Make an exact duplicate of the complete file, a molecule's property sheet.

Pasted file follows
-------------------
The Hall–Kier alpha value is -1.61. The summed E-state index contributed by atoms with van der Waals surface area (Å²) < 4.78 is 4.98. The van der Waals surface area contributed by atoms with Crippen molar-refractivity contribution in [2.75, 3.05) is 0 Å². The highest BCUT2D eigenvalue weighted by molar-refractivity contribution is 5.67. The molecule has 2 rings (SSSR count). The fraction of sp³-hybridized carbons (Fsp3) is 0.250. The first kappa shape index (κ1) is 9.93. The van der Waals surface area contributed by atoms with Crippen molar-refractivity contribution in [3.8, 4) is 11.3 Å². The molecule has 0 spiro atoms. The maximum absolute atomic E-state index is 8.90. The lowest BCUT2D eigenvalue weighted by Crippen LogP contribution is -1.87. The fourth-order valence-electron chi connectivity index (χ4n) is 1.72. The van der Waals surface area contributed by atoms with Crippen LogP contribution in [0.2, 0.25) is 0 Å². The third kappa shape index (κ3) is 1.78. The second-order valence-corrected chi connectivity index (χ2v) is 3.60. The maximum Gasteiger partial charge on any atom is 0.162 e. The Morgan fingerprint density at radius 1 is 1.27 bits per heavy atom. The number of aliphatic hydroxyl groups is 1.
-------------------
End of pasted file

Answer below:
The Hall–Kier alpha value is -1.61. The summed E-state index contributed by atoms with van der Waals surface area (Å²) < 4.78 is 4.98. The van der Waals surface area contributed by atoms with Crippen molar-refractivity contribution in [2.75, 3.05) is 0 Å². The highest BCUT2D eigenvalue weighted by molar-refractivity contribution is 5.67. The molecule has 2 rings (SSSR count). The fraction of sp³-hybridized carbons (Fsp3) is 0.250. The first kappa shape index (κ1) is 9.93. The van der Waals surface area contributed by atoms with Crippen molar-refractivity contribution in [3.8, 4) is 11.3 Å². The molecule has 0 spiro atoms. The maximum absolute atomic E-state index is 8.90. The lowest BCUT2D eigenvalue weighted by Crippen LogP contribution is -1.87. The fourth-order valence-electron chi connectivity index (χ4n) is 1.72. The van der Waals surface area contributed by atoms with Crippen LogP contribution in [0.2, 0.25) is 0 Å². The third kappa shape index (κ3) is 1.78. The second-order valence-corrected chi connectivity index (χ2v) is 3.60. The maximum Gasteiger partial charge on any atom is 0.162 e. The Morgan fingerprint density at radius 1 is 1.27 bits per heavy atom. The number of aliphatic hydroxyl groups is 1.